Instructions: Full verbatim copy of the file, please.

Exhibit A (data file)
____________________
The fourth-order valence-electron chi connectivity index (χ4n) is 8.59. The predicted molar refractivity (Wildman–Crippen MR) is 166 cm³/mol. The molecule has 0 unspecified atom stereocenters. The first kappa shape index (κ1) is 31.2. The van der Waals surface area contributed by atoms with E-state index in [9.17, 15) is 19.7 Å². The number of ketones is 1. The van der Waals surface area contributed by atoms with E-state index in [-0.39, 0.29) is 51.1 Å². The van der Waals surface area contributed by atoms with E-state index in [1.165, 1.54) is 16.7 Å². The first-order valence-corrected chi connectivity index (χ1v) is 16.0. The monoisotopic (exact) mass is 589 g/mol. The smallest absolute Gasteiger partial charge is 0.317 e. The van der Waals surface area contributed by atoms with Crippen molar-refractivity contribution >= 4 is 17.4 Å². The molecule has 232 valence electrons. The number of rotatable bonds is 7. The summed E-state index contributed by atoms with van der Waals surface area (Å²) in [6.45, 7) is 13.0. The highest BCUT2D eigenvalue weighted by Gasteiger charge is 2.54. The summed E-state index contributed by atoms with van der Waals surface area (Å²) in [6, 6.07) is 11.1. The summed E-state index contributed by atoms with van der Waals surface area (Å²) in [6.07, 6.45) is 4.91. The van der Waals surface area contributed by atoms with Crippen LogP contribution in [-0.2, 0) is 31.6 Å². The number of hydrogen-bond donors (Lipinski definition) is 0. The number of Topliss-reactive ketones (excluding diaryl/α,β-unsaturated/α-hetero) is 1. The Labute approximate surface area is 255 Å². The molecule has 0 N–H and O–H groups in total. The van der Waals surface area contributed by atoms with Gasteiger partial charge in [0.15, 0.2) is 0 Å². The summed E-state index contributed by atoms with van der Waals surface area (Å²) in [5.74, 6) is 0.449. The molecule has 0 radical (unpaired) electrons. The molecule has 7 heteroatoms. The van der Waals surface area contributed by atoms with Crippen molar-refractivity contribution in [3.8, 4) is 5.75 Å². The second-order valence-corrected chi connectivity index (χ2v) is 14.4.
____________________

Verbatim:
The fourth-order valence-electron chi connectivity index (χ4n) is 8.59. The predicted molar refractivity (Wildman–Crippen MR) is 166 cm³/mol. The molecule has 0 unspecified atom stereocenters. The first kappa shape index (κ1) is 31.2. The van der Waals surface area contributed by atoms with E-state index in [9.17, 15) is 19.7 Å². The number of ketones is 1. The van der Waals surface area contributed by atoms with E-state index in [-0.39, 0.29) is 51.1 Å². The van der Waals surface area contributed by atoms with E-state index in [1.165, 1.54) is 16.7 Å². The first-order valence-corrected chi connectivity index (χ1v) is 16.0. The monoisotopic (exact) mass is 589 g/mol. The smallest absolute Gasteiger partial charge is 0.317 e. The van der Waals surface area contributed by atoms with Crippen molar-refractivity contribution >= 4 is 17.4 Å². The molecule has 232 valence electrons. The number of rotatable bonds is 7. The summed E-state index contributed by atoms with van der Waals surface area (Å²) in [6.45, 7) is 13.0. The highest BCUT2D eigenvalue weighted by Gasteiger charge is 2.54. The summed E-state index contributed by atoms with van der Waals surface area (Å²) in [6, 6.07) is 11.1. The summed E-state index contributed by atoms with van der Waals surface area (Å²) in [6.07, 6.45) is 4.91. The van der Waals surface area contributed by atoms with Crippen LogP contribution in [-0.2, 0) is 31.6 Å². The number of hydrogen-bond donors (Lipinski definition) is 0. The number of Topliss-reactive ketones (excluding diaryl/α,β-unsaturated/α-hetero) is 1. The Labute approximate surface area is 255 Å². The molecule has 0 N–H and O–H groups in total. The van der Waals surface area contributed by atoms with Gasteiger partial charge in [0.15, 0.2) is 0 Å². The summed E-state index contributed by atoms with van der Waals surface area (Å²) in [5.74, 6) is 0.449. The molecule has 0 radical (unpaired) electrons. The molecule has 7 heteroatoms. The van der Waals surface area contributed by atoms with Crippen molar-refractivity contribution in [3.8, 4) is 5.75 Å². The second-order valence-corrected chi connectivity index (χ2v) is 14.4.